It’s important to also incorporate more open-ended practices into your training if you feel your decision making is not up to scratch. A lot of the standard squash drills tend to be quite rigid in nature – think boast/drive, drop/drive, drive/drive/boast and other typical routines. While holding merit from a technical perspective, drills that don’t include options should be de-emphasised in favour of more open-ended practices for those that struggle with decision making in games. Training needs to be representative of competition, so ensure you expose yourself to a variety of decision-making scenarios, focusing on different shots and different areas of the court – check out some of the squash practice videos from our library for some ideas.

One of the other factors often attributed to good decision-makers is ‘experience’, with older veterans often being able to get victories over younger, more athletic opponents with this accumulated knowledge. Interestingly there’s some actual physiological backing to this idea – research has shown that the pre-frontal cortex, the part of the brain responsible for decision-making, social behaviour and risk-taking, is still developing well into the mid-20s.

Watching more squash is another way to enhance your decision-making skills, focusing on what the professionals do in a variety of situations – there will obviously be differences in player styles, but watch for common themes such as when they use height to get out of trouble when they straighten up and reduce angles, and when they look to step in and volley for example.

Reducing tension and maintaining a more relaxed state when you play may also aid in better decision making. There are various strategies you can use to help enhance this, with sport psychology methods and exercises that calm the mind being useful tools in promoting more considered decisions unfettered by clouds of anxiety.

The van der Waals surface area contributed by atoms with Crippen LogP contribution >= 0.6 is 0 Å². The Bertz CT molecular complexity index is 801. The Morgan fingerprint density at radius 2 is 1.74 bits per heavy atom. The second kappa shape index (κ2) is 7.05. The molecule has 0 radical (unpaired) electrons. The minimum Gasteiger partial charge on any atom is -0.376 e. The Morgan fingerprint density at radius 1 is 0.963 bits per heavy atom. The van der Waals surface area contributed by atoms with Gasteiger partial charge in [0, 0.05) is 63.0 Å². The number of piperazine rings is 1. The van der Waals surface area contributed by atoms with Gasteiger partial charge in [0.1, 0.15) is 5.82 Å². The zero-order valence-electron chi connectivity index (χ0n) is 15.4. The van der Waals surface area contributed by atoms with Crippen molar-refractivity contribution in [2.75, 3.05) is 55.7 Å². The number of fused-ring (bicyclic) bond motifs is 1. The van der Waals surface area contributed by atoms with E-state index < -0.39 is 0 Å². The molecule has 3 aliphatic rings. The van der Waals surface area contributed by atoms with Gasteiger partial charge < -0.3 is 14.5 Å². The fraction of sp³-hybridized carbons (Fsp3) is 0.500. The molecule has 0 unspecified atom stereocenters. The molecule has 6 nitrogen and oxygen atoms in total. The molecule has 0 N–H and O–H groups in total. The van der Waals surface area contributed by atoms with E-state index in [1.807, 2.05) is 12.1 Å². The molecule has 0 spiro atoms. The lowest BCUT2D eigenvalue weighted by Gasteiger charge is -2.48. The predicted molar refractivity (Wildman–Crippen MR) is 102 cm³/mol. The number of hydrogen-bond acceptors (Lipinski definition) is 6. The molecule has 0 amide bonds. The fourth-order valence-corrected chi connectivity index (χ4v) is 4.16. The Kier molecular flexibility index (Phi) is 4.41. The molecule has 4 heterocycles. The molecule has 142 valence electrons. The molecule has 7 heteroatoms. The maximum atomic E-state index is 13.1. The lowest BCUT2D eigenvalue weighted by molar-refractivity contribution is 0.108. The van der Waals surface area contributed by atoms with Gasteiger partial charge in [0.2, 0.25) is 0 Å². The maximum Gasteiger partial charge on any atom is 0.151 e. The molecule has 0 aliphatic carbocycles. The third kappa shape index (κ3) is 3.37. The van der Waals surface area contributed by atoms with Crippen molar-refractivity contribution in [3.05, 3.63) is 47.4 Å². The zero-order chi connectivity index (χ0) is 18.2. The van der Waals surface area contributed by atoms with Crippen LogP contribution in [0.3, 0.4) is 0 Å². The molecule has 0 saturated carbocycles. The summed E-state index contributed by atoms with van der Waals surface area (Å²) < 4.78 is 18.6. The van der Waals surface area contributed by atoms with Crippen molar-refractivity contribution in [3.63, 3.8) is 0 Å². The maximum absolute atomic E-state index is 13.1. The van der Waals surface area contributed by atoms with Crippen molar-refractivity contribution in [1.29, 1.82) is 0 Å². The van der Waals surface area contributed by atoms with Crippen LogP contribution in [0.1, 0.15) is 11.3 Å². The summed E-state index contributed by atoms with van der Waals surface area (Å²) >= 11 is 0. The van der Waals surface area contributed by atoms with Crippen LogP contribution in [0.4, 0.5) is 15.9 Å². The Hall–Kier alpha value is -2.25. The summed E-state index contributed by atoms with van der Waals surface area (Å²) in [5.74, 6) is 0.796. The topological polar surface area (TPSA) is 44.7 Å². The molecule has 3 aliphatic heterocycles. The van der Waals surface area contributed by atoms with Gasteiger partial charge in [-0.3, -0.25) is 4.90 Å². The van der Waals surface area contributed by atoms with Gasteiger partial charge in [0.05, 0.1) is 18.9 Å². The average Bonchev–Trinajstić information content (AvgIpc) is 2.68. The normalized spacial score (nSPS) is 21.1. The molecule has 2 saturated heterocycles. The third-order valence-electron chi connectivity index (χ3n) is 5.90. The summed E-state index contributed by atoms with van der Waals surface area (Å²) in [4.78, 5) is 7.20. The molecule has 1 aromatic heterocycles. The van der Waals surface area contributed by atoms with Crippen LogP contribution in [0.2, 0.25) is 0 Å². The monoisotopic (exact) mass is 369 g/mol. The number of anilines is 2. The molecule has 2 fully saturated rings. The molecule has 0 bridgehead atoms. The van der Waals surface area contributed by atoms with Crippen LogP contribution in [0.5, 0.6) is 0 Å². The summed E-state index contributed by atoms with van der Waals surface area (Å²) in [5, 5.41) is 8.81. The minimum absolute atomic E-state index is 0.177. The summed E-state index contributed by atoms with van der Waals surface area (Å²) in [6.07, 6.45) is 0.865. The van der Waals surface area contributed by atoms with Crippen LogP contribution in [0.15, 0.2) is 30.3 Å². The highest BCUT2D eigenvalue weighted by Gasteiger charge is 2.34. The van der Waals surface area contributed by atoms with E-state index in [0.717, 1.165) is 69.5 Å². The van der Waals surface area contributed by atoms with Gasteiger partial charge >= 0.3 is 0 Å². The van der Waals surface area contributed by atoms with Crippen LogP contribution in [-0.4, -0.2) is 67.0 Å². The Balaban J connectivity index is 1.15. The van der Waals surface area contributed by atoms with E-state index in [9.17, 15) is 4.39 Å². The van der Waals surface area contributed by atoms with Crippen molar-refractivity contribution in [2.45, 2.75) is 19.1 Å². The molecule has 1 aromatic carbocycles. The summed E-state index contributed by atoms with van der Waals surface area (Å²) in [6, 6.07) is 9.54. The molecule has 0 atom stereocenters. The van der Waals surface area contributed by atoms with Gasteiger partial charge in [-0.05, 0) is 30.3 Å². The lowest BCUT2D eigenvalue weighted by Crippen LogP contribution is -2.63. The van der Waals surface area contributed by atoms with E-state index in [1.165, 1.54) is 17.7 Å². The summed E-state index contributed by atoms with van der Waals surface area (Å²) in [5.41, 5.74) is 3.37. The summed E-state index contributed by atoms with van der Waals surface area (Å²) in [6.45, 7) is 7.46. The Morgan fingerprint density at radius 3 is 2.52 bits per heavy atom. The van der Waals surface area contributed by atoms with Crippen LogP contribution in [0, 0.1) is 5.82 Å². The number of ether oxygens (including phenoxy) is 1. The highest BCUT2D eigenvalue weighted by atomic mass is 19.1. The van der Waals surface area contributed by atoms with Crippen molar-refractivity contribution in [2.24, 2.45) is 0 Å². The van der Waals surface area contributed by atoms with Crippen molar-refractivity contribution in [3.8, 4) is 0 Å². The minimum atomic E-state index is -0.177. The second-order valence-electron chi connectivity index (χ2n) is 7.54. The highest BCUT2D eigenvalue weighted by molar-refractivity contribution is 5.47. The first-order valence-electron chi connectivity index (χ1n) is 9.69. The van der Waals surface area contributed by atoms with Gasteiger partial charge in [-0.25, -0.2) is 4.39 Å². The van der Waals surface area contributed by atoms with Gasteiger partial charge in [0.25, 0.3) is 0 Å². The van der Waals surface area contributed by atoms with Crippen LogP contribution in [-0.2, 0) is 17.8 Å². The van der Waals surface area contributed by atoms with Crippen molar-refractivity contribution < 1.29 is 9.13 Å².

Other more general research into decision making has also highlighted the crucial role played by your reactions – getting onto a ball with more time gives more options and thus better decision making opportunities. Again, developing the ability to better read the game and get into position earlier comes chiefly from experience and practice. Anticipation in sport is a whole very interesting subject in itself – there’s some very interesting research highlighting key factors that contribute to this specifically in squash, that’s well worth a read.

Ultimately improving your decision-making skills is something that builds upon itself – as you play more and improve your overall game, you’ll gain increased confidence in the decisions you make, and this will, in turn, lead to your level rising still further.

While most methods for improvement boil down largely to diligence and practice, it’ll be interesting to see what advances are made in this area with the ever-increasing incorporation of more complex technology into sport – ever keen to squeeze an extra several percent performance out of star performers, the quest for better and better decision making is something that elite sport is already increasingly exploring through the use of cutting-edge tools such as eye-tracking glasses and virtual reality.


Gary Nisbet

B.Sc.(Hons), CSCS, NSCA-CPT, Dip. FTST 
Squashskills Fitness & Performance Director